By Simon Vozick-Levinson
Updated March 18, 2010 at 06:42 PM EDT

When you’re Smokey Robinson, all you need to do is walk into a room to get a standing ovation. Sure enough, the great singer-songwriter received a hero’s welcome when he showed up shortly after 11 A.M. today at an Austin Convention Center auditorium for SXSW’s keynote event.

Interviewer Dave Marsh opened the session by noting that — appropriately enough for SXSW — the Motown architect is now an indie artist, having put out last year’s Time Flies When You’re Having Fun as the first release on his own Robso Records. So how’s life as the head of an independent label? “Man, I’ll tell you, it’s a whole lot more than I bargained for,” Robinson admitted. “It’s a lot of work.”

Robinson is a natural storyteller, and the best parts of the Q&A came when he shared his well-worn memories of a life in music. He’s got plenty of those, going all the way back to his childhood. “Where I grew up, I didn’t think [a successful music career] was possible,” he said. “I grew up in the hood in Detroit. That was my impossible dream.” Robinson was still a high school student when he met Motown founder Berry Gordy at an audition, “quite by accident, or fate, or something.” The Miracles (then calling themselves the Matadors) didn’t get the gig, but they did form a lasting relationship with Gordy, who encouraged Robinson to hone his songwriting: “You’ve gotta stop going north in the first verse and south in the second,” Robinson recalled being told. Soon he was writing and performing No. 1 hits with the Miracles like 1960’s “Shop Around” (below) — a classic tune that he says he penned in just 25 minutes. Scattered applause followed Robinson’s mention of “Shop Around.” Without missing a beat, he turned to the crowd and deadpanned, “Thank you both,” drawing laughter and much more enthusiastic clapping.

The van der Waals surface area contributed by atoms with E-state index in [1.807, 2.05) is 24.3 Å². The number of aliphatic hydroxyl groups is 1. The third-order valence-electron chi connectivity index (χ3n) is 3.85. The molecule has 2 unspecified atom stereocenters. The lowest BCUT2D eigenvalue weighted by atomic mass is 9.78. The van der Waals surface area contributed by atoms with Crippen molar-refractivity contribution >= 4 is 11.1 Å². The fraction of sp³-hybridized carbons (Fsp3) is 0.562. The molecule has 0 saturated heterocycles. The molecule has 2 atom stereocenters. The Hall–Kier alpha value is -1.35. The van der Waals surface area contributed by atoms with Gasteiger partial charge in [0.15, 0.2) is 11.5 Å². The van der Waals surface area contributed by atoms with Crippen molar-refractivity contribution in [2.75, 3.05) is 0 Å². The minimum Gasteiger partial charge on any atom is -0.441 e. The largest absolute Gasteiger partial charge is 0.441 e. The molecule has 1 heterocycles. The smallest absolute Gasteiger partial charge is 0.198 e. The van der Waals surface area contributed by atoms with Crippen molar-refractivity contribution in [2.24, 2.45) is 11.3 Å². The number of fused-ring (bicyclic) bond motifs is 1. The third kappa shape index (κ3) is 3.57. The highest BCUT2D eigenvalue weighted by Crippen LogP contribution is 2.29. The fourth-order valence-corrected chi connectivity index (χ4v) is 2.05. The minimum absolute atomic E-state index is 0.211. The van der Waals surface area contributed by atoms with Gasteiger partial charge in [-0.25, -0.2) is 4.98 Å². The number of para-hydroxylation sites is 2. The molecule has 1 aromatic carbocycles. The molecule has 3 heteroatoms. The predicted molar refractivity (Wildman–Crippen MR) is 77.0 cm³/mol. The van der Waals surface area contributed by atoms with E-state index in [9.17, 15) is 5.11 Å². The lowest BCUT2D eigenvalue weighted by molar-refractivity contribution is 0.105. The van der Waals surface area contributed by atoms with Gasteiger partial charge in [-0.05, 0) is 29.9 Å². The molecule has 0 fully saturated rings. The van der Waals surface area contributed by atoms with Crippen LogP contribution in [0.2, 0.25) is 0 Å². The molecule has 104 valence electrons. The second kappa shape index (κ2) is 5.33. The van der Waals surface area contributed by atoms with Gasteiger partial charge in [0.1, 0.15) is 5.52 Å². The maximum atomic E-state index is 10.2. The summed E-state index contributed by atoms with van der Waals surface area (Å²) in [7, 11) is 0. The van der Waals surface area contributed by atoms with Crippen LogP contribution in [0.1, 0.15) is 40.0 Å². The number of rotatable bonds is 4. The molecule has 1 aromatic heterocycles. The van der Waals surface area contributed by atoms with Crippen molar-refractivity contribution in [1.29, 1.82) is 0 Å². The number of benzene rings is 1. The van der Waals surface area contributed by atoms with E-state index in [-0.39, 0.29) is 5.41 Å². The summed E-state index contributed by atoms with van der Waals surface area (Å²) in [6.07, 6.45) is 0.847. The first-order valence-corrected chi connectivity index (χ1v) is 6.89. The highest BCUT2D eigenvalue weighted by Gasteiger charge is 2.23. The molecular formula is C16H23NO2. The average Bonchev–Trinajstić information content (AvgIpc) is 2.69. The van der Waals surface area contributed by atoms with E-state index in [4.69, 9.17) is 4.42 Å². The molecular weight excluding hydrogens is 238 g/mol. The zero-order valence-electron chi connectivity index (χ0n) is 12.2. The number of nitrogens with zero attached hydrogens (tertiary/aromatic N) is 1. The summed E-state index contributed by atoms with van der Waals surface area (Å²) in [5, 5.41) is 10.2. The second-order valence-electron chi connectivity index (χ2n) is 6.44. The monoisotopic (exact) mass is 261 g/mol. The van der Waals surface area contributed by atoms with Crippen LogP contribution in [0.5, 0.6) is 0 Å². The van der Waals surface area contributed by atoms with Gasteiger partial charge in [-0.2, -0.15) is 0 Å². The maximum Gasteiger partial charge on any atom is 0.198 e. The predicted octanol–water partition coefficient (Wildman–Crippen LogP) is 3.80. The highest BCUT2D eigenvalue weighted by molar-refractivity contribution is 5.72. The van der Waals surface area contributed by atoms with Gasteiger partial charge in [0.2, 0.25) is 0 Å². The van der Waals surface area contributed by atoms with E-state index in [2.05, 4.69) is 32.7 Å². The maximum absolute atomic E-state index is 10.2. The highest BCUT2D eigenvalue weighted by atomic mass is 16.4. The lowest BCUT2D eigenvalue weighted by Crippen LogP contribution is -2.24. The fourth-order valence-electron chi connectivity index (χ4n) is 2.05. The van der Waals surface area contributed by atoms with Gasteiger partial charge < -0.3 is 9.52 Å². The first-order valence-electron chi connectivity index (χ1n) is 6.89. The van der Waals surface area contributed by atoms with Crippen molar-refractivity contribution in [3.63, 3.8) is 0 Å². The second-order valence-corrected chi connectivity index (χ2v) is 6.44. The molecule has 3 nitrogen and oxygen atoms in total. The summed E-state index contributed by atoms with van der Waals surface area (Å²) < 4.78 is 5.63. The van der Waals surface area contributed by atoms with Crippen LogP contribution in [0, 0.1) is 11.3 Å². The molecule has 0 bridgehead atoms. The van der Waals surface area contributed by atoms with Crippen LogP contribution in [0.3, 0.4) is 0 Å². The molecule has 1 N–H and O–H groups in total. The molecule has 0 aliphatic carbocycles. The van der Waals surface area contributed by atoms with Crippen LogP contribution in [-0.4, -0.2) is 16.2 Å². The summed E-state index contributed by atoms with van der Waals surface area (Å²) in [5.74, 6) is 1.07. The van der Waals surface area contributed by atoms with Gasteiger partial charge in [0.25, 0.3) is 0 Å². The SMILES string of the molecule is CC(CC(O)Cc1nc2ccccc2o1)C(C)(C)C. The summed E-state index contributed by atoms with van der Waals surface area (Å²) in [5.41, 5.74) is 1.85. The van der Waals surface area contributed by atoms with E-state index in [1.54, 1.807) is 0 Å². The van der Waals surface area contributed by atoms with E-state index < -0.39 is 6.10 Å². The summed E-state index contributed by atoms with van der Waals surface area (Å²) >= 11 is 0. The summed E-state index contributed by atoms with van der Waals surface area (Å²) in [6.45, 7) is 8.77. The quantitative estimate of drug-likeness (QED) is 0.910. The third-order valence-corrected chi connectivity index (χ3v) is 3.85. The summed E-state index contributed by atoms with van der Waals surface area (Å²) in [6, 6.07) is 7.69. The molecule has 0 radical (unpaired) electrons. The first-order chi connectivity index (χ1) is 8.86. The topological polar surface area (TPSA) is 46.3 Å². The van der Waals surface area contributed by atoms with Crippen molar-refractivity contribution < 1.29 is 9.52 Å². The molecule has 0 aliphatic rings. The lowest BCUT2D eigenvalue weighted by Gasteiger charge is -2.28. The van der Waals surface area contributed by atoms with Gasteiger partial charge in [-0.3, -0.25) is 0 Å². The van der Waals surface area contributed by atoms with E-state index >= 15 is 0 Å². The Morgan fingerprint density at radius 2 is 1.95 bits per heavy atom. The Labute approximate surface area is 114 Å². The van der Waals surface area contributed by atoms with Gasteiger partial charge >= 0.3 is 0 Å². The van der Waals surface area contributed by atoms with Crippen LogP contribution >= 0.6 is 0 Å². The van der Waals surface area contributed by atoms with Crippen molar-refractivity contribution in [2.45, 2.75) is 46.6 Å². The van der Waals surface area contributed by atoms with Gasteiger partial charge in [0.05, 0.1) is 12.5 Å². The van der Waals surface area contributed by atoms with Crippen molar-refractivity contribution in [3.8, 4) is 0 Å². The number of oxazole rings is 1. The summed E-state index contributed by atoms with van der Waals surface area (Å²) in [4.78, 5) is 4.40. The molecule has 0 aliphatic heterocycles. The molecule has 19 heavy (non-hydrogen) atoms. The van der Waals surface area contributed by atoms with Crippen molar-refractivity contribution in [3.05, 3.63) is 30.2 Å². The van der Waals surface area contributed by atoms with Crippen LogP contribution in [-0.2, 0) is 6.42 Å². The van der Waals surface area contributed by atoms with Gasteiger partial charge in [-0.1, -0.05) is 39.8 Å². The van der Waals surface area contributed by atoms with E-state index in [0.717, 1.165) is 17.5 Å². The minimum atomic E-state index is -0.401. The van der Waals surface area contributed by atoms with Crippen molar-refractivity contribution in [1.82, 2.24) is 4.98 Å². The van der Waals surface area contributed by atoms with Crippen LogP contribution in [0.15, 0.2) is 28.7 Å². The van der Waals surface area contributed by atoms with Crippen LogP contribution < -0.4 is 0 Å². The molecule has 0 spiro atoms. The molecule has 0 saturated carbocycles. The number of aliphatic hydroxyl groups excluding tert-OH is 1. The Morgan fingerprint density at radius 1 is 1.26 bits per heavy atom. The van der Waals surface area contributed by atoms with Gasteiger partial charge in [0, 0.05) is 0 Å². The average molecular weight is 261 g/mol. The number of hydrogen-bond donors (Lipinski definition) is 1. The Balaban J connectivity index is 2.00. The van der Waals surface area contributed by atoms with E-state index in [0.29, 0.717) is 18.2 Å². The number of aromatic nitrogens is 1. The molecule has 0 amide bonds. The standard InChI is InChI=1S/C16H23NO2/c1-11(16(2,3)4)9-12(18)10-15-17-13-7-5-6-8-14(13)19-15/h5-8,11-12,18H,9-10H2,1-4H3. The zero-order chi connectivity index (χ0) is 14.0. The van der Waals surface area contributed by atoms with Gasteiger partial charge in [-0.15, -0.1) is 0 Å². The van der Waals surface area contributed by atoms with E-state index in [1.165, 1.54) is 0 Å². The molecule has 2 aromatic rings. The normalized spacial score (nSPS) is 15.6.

The stories kept on coming for nearly an hour. If you’ve read an interview with Robinson any time recently, you’ve probably heard more than a few of them. But, hey, some tales are worth repeating, and I’d include anecdotes of being awoken by Berry Gordy at 3 A.M. for an urgent recording session in that category.

These days, Robinson said, he keeps his car radio tuned to L.A.’s classical radio station. “I’ve been listening to Mozart, Beethoven, people like that,” he said. “This music is 300 years old, 400 years old, and we’re still listening to it!…I want to be Mozart. I want to be Beethoven.” I don’t know about you, but if you ask me, with his track record, Smokey Robinson is already well on his way there.

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